Ghazal for Sukha – Gita Ralleigh

Ghazal for Sukha

Cemetery pigeons raise stone wings like heathen 
angels. Light winds worry thin grass, a fleeting 
 
rain blesses the gold on a grave, trimmed neat, 
planted with narcissi. Here I lie wormeaten, 
 
alone among strangers whose salt I’ve eaten. 
Called over black water by war drums beating 
 
end times. Quayamat of fire, heat and 
death. Strange rain from pale skies, sleet 
 
and snow. Corpses swam rivers of dirt to meet 
and embrace, casteless. Those whose salt I’ve eaten 
 
summoned me to these lands, here I greet 
death as life. Humbly, head bowed and sweeping. 
 
A mother mourns me. Worn with weeping, 
such endless small blows finally defeating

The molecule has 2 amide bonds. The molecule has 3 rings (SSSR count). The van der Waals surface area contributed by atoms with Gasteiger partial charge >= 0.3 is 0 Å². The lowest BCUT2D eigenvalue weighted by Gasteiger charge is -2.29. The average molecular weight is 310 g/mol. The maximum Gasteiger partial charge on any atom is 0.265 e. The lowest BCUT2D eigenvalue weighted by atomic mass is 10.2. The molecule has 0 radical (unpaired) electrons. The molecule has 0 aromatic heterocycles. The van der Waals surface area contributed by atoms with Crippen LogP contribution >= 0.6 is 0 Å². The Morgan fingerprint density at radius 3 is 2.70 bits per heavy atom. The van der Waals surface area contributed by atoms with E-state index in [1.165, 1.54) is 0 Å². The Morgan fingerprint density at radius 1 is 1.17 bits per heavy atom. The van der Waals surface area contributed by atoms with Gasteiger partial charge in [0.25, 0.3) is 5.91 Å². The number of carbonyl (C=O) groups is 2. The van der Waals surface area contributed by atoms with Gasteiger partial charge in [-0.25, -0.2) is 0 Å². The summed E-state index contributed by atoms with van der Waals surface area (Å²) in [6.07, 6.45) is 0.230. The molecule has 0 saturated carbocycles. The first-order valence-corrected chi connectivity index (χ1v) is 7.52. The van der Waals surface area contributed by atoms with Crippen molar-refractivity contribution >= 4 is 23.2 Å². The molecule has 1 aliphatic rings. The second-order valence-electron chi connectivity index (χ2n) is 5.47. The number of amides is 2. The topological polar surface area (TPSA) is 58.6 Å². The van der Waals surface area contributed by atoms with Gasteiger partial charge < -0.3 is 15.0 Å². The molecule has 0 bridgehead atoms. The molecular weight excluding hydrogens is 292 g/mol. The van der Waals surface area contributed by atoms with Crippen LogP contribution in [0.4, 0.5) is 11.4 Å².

her bottled spirit. I crossed black waters to sweeten 
her tears, ripen bitter fruits. Hear goats bleating 
 
on the half acre I dreamed up, sown with wheat, 
bought with silver from those whose salt I’d eaten.

 

 

***

Notes

Epitaph on grave at St Nicholas’ Church, Brockenhurst, Hampshire.

SUKHA

A RESIDENT OF MOHULLA, GUNGAPUR CITY, BAREILLY. LEFT COUNTRY, HOME & FRIENDS TO SERVE OUR KING & EMPIRE IN THE GREAT EUROPEAN WAR. AS A HUMBLE SERVANT FOR WOUNDED INDIAN SOLDIERS IN THIS PARISH. HE DEPARTED THIS LIFE ON JANUARY 12TH 1915 AGED 30 YEARS

The Hindi expression ’I’ve eaten their salt’ implies loyalty to an employer.

Quayamat= doomsday, or the end of the world.

 

***

Gita Ralleigh completed an MA in creative writing at Birkbeck University of London in 2015. She has published short stories in the Bellevue Literary Review, Wasafiri and in anthologies by Fox Spirit and Freight books.More recently her poetry has been published by The Emma Press, Liminality, The Brown Orient and 26 Writers.

 

try this

One Comment

Comments are closed.